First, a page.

Making Innovation Happen Around the World Part 1
Making Innovation Happen Around the World Part 2

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How CMOs Deal With The Challenges of Technology Part 2 http://www.intelligenthq.com/business-education-2/how-cmos-deal-with-the-challenges-of-technology-part-2/ http://www.intelligenthq.com/business-education-2/how-cmos-deal-with-the-challenges-of-technology-part-2/#comments Thu, 24 Jul 2014 06:00:42 +0000 http://www.intelligenthq.com/?p=42663 CMOs part 2

In the first part of this article we have reviewed the results of a recent report entitled “Stepping up the challenge” that provided valuable insights given by 524 CMOs who are in the process of adapting their companies …

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CMOs part 2
How CMOs Deal With The Challenges of Technology Part 2 Intelligenthq

How CMOs Deal With The Challenges of Technology Part 2 Intelligenthq

In the first part of this article we have reviewed the results of a recent report entitled “Stepping up the challenge” that provided valuable insights given by 524 CMOs who are in the process of adapting their companies to the ubiquitous digital environment in which  we all exist today. In this second part, I will now review what is necessary to do concerning  three fundamental areas, as identified by the mentioned report:

To know how to use advanced data analytics procedures to understand deeply the customer

The most progressive enterprises pay close attention to all the signals provided by the customers across their journey. This means to be able to gather information from point-of-sale data, loyalty programs etc,  and to be able to conjugate such information with valuable insights from  other sources, including real-time conversations on social networks. All this info can be used as a basis to take decisions on a wide range of activities. This means that analytics is embedded in the day-to-day routine. According to the report  digital pacesetters are well advanced on this:

“Digital Pacesetters are also doing much more to extract useful insights from the wealth of data available to them, by combining and integrating data from both internal and external sources (see Figure 7).”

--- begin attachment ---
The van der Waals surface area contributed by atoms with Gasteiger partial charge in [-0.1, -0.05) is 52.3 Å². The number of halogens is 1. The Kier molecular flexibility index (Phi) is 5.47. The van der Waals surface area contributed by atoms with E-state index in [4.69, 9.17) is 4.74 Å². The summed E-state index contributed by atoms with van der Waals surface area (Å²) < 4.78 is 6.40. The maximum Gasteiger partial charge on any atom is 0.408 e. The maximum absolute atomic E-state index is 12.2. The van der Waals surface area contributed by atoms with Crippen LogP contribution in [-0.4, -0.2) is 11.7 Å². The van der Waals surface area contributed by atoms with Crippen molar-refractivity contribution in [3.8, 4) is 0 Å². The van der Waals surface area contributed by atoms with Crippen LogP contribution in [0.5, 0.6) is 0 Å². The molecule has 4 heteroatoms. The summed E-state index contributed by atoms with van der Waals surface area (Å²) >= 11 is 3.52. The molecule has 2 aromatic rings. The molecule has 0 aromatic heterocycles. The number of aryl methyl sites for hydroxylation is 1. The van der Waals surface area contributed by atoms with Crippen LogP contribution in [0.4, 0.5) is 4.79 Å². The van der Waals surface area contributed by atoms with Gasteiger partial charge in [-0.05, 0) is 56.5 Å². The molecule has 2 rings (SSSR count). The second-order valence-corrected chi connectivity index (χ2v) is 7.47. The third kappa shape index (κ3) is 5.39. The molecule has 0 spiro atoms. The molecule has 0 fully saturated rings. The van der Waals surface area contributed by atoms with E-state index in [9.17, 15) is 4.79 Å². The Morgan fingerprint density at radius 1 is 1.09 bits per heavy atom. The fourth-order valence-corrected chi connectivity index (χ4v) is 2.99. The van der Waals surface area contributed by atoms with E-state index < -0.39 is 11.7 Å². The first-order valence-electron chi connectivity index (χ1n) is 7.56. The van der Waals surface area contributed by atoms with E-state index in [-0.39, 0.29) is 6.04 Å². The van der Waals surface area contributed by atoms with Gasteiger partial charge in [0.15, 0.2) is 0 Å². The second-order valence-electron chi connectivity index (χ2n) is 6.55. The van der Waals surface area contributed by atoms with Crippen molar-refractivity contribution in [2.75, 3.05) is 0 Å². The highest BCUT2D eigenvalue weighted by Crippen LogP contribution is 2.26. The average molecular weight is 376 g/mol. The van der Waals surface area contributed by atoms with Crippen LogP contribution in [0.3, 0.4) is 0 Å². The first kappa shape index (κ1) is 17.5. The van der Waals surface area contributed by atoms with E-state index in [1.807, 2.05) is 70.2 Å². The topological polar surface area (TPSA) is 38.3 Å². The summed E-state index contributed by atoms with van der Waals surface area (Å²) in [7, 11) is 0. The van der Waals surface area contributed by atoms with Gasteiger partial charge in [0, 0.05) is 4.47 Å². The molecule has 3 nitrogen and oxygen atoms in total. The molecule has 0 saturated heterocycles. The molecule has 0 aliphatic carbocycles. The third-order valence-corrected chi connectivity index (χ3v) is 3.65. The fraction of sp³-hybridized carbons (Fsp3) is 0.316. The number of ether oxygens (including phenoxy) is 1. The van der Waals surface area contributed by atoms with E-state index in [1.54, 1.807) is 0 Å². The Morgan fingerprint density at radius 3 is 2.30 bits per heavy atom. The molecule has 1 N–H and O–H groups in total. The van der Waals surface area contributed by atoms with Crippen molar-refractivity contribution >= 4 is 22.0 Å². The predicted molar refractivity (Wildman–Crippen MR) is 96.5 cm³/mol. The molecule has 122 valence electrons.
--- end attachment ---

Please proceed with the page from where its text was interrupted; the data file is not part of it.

The clear advice of the report, to all CMOs is to become ready to transform yourself into a digital pacesetter. But how can you accomplish that? The report sketches an action plan:

  • Get the CIO on your side
  • Invest in analytics
  • Fuse for clues – which means to combine classical sources of information such as point-of-sale data, loyalty programs, etc. with the other sources such as the ones arising in the social media environments, for example in real time conversations with customers . 

Design rewarding customer experiences

There is a well known evidence that is shaping the way businesses operate nowadays:  If the customer lifecycle used to conclude itself at the point of sale, the situation is completely diverse now, due to the online world. Companies should therefore take advantage of the digital environments to speak with the customer, encouraging them to share their experiences. The goal should be to move to an approach to the customer that focuses on a sustainable relationship, which might transform customers into loyal advocates.

Digital Pacesetters, who are more willing to collaborate with customers are already advanced in such procedures, which will be mainstream sooner or later. The report gives  guidelines on how to put such a plan into action:  start with the big picture by creating a clear vision and plan, think about how to create value for your customers at every step on the consumer journey and convert customers to colleagues by facilitating a two-way dialogue.

CMOs plan to use certain technologies more extensively in the future.

CMOs plan to use certain technologies more extensively in the future.

Quite interestingly the report concludes that collectively, CMOs still have the same top goals they had in 2011 which were: “To design great mobile apps, engage customers via social media and manage customers effectively.”

Some minor variations among them is that traditionalists and social strategists are primarily interested in developing apps for example, whereas digital pacesetters are focused in creating consistent cross-channel customer experiences.

To capitalize on new technologies to provide those experiences smartly and efficiently.